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Stan McDonald - author 's Blog

15 Jan 2022

Oddities - Sliced Three

Coins | Stan McDonald - author

The three on this Lincoln Cent appear to be sliced off. The die has been damaged, and coins minted with the damaged die appear to have a sliced three.

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14 Jan 2022

Oddities - Bow Tie

Coins | Stan McDonald - author

The Lincoln cent in the photo appears as if there is an extra part to the bow tie. It is an odd die crack that makes the bow tie look extended.

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12 Jan 2022

Oddities – States versus States

Coins | Stan McDonald - author

A comparison of the lettering on both coins shown in the photos reveals that the coin on the bottom was struck close to the rim, causing the letters to be distorted. Note the "S" on both samples are distinctly different.

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29 Dec 2021

Top ten ways to destroy coins - Part 6

Coins | Stan McDonald - author

Coinflips (non-PVC) is a standard method of storing coins. Flips are suitable for temporary storage for coins not in uncirculated condition.

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19 Dec 2021

Planchet Errors Part II

Coins | Stan McDonald - author

Planchet errors include split planchets. Planchets can be defective and partial before entering the minting chamber producing distorted coins less than the standard weight. Planchets can also split during the minting process, producing an underweight coin. In some cases, the pieces can detach after the strike, and both pieces are in a mint bag or box. PCGS grades coins with split planchets as before or after the minting process.The first photo is a Jefferson nickel with a split planchet before the strike. Note there are details on both sides of the coin. The second photo is a Nickel with a split planchet after the strike that broke apart in the minting chamber. Note that there are no details on the coin since this part fell away. There are cases where both pieces have been recovered and encased by the grading services. The last two photos are ordinary (worthless) cracked planchets produced during the minting process.By: Stan McDonald - Author of the number one error coin guide and numismatist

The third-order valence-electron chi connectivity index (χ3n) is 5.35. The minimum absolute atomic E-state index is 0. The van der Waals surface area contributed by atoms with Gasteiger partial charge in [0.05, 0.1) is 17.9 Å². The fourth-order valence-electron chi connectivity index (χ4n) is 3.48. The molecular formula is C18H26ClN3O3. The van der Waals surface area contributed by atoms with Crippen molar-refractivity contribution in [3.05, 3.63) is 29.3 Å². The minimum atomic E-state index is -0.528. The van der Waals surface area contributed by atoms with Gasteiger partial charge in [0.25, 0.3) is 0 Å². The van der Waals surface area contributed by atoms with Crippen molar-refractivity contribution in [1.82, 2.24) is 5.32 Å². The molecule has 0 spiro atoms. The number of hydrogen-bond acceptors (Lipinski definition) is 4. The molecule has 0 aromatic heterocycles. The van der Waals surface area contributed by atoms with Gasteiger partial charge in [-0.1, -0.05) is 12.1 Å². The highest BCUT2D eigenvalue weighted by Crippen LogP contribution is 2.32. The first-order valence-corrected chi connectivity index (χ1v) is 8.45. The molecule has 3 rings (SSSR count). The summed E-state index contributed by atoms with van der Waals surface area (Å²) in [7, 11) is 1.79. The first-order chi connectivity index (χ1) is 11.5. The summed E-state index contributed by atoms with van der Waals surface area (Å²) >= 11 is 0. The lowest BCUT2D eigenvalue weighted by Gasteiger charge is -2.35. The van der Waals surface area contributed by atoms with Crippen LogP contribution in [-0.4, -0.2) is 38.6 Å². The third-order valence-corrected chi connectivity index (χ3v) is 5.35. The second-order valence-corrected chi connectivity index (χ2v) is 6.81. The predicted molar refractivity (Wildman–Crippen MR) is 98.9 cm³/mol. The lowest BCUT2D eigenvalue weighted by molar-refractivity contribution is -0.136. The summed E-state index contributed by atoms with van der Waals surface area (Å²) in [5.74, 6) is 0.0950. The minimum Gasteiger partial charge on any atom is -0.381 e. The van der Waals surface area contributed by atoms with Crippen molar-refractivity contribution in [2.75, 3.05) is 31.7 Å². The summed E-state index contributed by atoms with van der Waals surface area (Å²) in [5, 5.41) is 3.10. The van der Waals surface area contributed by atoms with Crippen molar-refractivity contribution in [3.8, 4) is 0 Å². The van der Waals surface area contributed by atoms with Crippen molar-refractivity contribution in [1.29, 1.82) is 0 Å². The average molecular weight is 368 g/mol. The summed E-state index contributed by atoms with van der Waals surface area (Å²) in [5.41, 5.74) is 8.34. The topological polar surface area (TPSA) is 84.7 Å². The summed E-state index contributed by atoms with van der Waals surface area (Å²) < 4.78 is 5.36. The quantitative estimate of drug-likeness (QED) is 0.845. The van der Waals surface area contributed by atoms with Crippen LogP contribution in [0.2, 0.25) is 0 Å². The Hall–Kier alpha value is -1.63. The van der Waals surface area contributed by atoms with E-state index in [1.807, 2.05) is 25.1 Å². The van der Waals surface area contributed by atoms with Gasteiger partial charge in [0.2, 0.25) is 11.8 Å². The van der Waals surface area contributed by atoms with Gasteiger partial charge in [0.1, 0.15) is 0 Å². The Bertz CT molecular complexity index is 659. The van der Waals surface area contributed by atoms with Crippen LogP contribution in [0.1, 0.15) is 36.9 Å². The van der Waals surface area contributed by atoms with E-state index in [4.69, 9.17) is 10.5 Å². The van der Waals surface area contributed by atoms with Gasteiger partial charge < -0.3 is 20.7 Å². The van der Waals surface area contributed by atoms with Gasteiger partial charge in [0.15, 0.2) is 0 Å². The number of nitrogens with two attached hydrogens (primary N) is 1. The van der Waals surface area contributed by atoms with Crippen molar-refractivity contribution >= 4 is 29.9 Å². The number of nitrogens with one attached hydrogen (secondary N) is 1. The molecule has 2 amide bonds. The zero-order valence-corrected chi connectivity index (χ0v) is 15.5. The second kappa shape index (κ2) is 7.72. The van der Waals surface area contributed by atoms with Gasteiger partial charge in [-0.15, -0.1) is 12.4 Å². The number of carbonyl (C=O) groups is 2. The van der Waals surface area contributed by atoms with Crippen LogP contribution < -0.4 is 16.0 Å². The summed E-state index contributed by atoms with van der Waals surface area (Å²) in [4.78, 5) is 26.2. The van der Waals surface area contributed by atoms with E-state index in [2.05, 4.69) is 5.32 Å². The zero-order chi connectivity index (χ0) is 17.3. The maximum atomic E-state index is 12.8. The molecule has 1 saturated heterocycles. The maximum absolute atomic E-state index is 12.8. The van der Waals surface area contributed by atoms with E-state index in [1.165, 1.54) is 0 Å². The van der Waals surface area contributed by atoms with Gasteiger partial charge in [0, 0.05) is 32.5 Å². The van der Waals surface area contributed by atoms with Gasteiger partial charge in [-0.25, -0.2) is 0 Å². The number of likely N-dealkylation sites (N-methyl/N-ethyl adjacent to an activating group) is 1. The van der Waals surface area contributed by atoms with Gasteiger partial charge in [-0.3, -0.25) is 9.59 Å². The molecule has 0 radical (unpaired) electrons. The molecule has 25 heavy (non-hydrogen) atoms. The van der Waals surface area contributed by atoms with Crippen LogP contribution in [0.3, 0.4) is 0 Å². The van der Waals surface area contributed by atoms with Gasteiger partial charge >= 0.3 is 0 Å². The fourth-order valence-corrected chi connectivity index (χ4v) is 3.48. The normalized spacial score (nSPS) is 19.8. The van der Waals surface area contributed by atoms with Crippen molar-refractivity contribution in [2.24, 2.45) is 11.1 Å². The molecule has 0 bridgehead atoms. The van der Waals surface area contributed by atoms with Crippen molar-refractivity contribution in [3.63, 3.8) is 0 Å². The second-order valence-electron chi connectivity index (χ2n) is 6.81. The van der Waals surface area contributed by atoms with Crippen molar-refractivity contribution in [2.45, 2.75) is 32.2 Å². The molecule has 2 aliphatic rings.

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15 Dec 2021

Machine Doubling

Coins | Stan McDonald - author

Machine doubling occurs when the anvil die slightly shifts during the stamping process. Novice collectors often mistake these coins for doubled dies. An actual doubled die will show doubling over the tops of the letters and numbers and not along the side. The 1972 Lincoln cent in the photo shows the machine doubling to the right side of the numbers in the form of flat areas. The 1986-D Lincoln cent shows material around the "D" pushed off the "D," revealing the zinc. There is a 1987-D Lincoln cent in the last photo with the "D" sharply sloping downward from the initial strike. The "D" on the 1987-D cent has been several degraded on the die from overuse expanding the mintmark. Don't be fooled by these coins.Stan McDonald - author and numismatist sinceCollecting since 1962😊

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12 Dec 2021

Die Fill

Coins | Stan McDonald - author

One of the most common errors is filled dies. Any raised area on a coin is created from a die which is the inverse. When debris fills the dies, the letters, or numbers are sometimes missing or minted faintly.

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